What is your biggest weakness? Perhaps it’s that very question, at least when it comes to interviewing job candidates. We informally surveyed recently hired job candidates about their interview experiences and found the ever popular “What is your biggest weakness?” is their most dreaded job interview question. Here are some of their candid remarks about that specific inquiry.
- “The candidate is—nine times out of 10—not going to tell you his or her true weakness.”
- “It can be a tricky question because you want to display your best qualities while not exposing too many faults, although I do find interviewers usually appreciate honesty above all else.”
- “Most people [are forced to invent] a ‘weakness’ that others might see as a strength.”
- “This is always a convoluted/loaded question, and wasteful.”
- “It’s hard to not come off as seeming incompetent.”
Yes, job candidates understand this question is meant to help you identify and mitigate risk. But they also rehearse the answer to the point that it often becomes a non-answer. “Perform an internet search on that question and you’ll get dozens of articles outlining exactly how to answer it. How often are you told, “I’m a perfectionist,” or “I’m a workaholic.” Is that standard feedback truly useful?
Instead, consider relying more on scenario-based questions that, according to HR expert Dr. John Sullivan, focuses specifically on real problems in this position at this company. Either ask the job candidate to describe a time he or she overcame an obstacle, or give a sample scenario and ask the job candidate to describe what he or she would do to overcome the challenge. By eliminating canned questions that beg for canned answers, you’ll be truly testing a job candidate’s problem-solving skills as they directly relate to the position.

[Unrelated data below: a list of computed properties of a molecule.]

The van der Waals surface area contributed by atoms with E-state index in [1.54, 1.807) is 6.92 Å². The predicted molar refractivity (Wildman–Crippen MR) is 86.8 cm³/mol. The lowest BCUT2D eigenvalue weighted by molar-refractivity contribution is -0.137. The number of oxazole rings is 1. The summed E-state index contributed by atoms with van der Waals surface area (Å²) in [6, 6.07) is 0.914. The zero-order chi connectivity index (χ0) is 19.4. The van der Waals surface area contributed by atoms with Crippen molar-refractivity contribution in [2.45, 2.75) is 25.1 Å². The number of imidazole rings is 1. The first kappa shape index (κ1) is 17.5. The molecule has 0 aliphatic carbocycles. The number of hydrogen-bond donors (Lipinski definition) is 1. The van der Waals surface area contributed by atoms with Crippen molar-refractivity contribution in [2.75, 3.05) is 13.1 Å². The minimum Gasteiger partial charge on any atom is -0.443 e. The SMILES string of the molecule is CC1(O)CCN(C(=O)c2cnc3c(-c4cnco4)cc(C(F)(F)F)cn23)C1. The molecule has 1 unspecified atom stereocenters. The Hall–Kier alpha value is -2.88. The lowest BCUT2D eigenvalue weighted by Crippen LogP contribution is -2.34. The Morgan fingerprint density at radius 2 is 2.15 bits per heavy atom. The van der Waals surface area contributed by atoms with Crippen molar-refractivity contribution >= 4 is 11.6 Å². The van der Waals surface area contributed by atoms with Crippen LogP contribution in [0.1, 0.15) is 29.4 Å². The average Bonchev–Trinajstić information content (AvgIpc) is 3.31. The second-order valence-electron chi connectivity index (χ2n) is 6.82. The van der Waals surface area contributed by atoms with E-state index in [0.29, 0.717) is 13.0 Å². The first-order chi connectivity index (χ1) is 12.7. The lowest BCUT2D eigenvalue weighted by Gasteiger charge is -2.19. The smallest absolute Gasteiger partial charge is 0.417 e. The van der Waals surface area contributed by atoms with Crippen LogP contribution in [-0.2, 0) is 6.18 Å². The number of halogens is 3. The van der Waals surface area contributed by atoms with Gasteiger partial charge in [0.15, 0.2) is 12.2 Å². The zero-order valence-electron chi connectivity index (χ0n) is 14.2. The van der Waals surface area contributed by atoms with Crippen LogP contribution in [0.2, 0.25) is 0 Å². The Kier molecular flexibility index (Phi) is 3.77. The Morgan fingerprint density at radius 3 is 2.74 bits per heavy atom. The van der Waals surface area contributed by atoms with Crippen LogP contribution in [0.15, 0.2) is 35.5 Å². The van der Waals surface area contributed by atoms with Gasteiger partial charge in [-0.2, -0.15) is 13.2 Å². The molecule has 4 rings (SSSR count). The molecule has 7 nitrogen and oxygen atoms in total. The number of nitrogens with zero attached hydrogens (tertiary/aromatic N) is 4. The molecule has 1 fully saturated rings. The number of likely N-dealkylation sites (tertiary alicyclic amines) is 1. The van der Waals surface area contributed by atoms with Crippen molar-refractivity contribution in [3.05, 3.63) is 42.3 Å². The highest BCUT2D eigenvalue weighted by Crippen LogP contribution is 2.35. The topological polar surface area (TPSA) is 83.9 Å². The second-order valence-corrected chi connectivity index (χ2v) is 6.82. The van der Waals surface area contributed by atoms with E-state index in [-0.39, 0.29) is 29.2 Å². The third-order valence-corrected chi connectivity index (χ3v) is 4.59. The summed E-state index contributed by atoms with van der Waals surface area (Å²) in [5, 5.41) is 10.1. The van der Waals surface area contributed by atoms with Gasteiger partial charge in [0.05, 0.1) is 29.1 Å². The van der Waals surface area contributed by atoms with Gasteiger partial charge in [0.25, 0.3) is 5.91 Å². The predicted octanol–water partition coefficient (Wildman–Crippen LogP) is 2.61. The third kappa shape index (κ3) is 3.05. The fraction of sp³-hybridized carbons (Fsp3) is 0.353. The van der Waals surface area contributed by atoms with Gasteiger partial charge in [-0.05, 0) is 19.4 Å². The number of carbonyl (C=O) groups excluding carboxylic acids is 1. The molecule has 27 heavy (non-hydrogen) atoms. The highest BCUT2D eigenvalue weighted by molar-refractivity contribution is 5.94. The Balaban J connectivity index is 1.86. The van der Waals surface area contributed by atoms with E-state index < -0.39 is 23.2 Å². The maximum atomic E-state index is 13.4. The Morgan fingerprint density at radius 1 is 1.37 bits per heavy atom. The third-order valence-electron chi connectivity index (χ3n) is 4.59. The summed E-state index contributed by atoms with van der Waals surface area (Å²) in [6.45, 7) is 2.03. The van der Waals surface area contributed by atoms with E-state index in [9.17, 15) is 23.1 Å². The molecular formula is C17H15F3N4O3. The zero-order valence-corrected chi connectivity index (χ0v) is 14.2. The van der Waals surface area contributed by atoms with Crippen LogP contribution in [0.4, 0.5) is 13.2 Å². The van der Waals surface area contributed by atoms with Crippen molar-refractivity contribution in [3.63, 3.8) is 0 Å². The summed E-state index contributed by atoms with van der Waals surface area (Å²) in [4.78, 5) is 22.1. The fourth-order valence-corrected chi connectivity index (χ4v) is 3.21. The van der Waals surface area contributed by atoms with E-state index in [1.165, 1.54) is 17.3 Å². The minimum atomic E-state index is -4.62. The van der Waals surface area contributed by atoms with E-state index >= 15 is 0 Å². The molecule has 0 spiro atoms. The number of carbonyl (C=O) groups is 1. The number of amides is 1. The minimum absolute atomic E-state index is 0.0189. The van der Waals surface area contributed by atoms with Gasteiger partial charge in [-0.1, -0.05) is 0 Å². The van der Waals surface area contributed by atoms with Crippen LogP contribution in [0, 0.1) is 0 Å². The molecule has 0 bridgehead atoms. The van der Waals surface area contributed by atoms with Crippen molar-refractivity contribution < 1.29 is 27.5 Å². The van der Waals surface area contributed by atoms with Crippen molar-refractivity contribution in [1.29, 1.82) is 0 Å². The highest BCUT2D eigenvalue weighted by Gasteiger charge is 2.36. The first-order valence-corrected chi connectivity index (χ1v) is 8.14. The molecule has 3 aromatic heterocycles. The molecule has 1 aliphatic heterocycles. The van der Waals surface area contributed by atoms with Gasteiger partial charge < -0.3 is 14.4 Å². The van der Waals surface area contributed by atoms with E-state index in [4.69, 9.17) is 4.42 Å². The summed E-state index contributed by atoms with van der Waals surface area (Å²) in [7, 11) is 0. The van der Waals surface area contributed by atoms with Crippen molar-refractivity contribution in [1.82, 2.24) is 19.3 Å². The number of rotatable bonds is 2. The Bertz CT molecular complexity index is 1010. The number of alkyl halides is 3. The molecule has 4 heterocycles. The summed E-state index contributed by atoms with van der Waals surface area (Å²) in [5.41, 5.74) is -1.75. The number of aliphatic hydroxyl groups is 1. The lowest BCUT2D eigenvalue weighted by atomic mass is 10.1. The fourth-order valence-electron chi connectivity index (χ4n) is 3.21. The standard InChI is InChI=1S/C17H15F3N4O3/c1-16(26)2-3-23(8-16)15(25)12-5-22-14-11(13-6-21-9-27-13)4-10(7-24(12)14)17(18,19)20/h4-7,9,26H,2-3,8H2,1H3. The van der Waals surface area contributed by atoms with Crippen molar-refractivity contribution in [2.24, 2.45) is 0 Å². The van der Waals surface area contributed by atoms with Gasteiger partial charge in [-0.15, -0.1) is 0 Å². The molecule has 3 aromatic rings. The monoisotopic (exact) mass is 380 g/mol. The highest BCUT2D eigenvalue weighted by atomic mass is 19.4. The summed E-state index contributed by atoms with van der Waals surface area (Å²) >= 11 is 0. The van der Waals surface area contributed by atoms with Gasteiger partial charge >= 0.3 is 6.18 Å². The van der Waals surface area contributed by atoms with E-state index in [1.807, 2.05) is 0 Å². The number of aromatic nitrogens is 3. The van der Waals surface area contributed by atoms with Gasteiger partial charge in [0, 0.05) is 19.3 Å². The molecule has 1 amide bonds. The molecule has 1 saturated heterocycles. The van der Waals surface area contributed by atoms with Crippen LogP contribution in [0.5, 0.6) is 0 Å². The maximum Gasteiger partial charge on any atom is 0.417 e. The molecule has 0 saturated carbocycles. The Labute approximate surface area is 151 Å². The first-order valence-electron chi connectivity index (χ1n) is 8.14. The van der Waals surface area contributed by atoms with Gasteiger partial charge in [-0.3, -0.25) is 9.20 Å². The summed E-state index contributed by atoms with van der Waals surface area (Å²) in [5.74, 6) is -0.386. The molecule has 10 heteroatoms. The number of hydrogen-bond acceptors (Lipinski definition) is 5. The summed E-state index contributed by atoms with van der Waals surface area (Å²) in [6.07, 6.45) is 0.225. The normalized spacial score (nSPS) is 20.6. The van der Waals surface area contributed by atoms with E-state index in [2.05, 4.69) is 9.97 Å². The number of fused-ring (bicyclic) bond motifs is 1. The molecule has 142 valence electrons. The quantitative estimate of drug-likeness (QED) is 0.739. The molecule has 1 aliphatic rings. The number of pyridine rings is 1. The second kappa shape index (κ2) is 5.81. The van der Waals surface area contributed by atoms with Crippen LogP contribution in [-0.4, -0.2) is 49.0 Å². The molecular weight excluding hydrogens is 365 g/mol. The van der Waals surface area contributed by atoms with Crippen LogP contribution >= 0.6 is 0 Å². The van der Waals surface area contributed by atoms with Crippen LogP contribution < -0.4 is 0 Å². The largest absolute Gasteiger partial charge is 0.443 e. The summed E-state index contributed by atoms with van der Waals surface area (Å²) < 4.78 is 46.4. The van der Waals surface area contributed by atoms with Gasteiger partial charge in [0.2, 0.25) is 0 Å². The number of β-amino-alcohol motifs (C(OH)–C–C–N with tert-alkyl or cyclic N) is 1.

One survey respondent fully agrees, “If you want to get to know me, give me a scenario and ask how I would handle the situation.”
I See Myself…Elsewhere
Runner-up for the worst interview question “ever” is, “Where do you see yourself in five years?” What’s problematic about that question? Job candidates are savvy enough to know this is a trick question.
“In fact, a truthful answer about what you HOPE to be doing can easily sabotage your odds of landing a job offer,” Interview Coach Pamela Skillings wrote in her popular blog Big Interview. “You could be unfairly eliminated from contention if you answer this question in a way that even hints this is not the one and only job of your dreams.”
As you know, employee retention is a huge challenge. But looking for loyalty before you’ve earned is, frankly, a waste of time. Even successful managers and executives will likely move on within five years, according to Catalyist.com, for better pay or better advancement or professional development opportunities.
It’s better to specifically ask about professional goals and aspirations beyond the current job description. Look for resume clues—such as degrees, professional organizations, and internships—which can help tailor the question further.
Now You Be the Judge
Of course, you can’t please everyone. The most popular questions have become quite polarizing (candidates either love them or hate them). The following three creative questions are modified from the feedback we received:
- Why is a manhole cover round? (A now infamously classic Microsoft® job interview question)
- Can you tell me a joke?
- Are you the best person for this job?
How would you respond? Why do you think these three questions have gotten rave reviews? Share your thoughts with us here, and if you have a favorite (or least favorite) interview question, let us know!
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